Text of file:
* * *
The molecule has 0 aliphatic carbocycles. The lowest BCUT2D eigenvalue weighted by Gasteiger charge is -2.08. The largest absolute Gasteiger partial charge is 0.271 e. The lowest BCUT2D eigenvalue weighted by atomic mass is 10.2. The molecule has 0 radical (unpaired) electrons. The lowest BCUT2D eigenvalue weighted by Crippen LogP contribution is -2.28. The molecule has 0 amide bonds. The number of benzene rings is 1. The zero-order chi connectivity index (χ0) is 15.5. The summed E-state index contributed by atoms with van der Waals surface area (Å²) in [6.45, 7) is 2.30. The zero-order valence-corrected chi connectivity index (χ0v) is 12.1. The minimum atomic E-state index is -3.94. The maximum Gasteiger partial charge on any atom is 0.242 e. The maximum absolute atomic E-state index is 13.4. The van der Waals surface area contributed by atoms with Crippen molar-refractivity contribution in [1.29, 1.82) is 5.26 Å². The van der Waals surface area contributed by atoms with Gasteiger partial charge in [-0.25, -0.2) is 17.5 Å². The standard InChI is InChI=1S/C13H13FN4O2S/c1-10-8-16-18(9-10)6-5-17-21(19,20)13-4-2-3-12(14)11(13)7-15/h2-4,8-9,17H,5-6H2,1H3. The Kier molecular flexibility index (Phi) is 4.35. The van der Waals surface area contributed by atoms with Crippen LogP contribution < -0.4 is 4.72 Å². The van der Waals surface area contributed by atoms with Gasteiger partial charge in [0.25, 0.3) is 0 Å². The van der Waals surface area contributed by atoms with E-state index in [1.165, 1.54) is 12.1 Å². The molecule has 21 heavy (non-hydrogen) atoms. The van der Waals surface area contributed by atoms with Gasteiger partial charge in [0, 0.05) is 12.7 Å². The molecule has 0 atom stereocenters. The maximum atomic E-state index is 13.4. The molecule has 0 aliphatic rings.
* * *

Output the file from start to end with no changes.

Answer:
The molecule has 0 aliphatic carbocycles. The lowest BCUT2D eigenvalue weighted by Gasteiger charge is -2.08. The largest absolute Gasteiger partial charge is 0.271 e. The lowest BCUT2D eigenvalue weighted by atomic mass is 10.2. The molecule has 0 radical (unpaired) electrons. The lowest BCUT2D eigenvalue weighted by Crippen LogP contribution is -2.28. The molecule has 0 amide bonds. The number of benzene rings is 1. The zero-order chi connectivity index (χ0) is 15.5. The summed E-state index contributed by atoms with van der Waals surface area (Å²) in [6.45, 7) is 2.30. The zero-order valence-corrected chi connectivity index (χ0v) is 12.1. The minimum atomic E-state index is -3.94. The maximum Gasteiger partial charge on any atom is 0.242 e. The maximum absolute atomic E-state index is 13.4. The van der Waals surface area contributed by atoms with Crippen molar-refractivity contribution in [1.29, 1.82) is 5.26 Å². The van der Waals surface area contributed by atoms with Gasteiger partial charge in [-0.25, -0.2) is 17.5 Å². The standard InChI is InChI=1S/C13H13FN4O2S/c1-10-8-16-18(9-10)6-5-17-21(19,20)13-4-2-3-12(14)11(13)7-15/h2-4,8-9,17H,5-6H2,1H3. The Kier molecular flexibility index (Phi) is 4.35. The van der Waals surface area contributed by atoms with Crippen LogP contribution < -0.4 is 4.72 Å². The van der Waals surface area contributed by atoms with Gasteiger partial charge in [0.25, 0.3) is 0 Å². The van der Waals surface area contributed by atoms with E-state index in [1.165, 1.54) is 12.1 Å². The molecule has 21 heavy (non-hydrogen) atoms. The van der Waals surface area contributed by atoms with Gasteiger partial charge in [0, 0.05) is 12.7 Å². The molecule has 0 atom stereocenters. The maximum atomic E-state index is 13.4. The molecule has 0 aliphatic rings.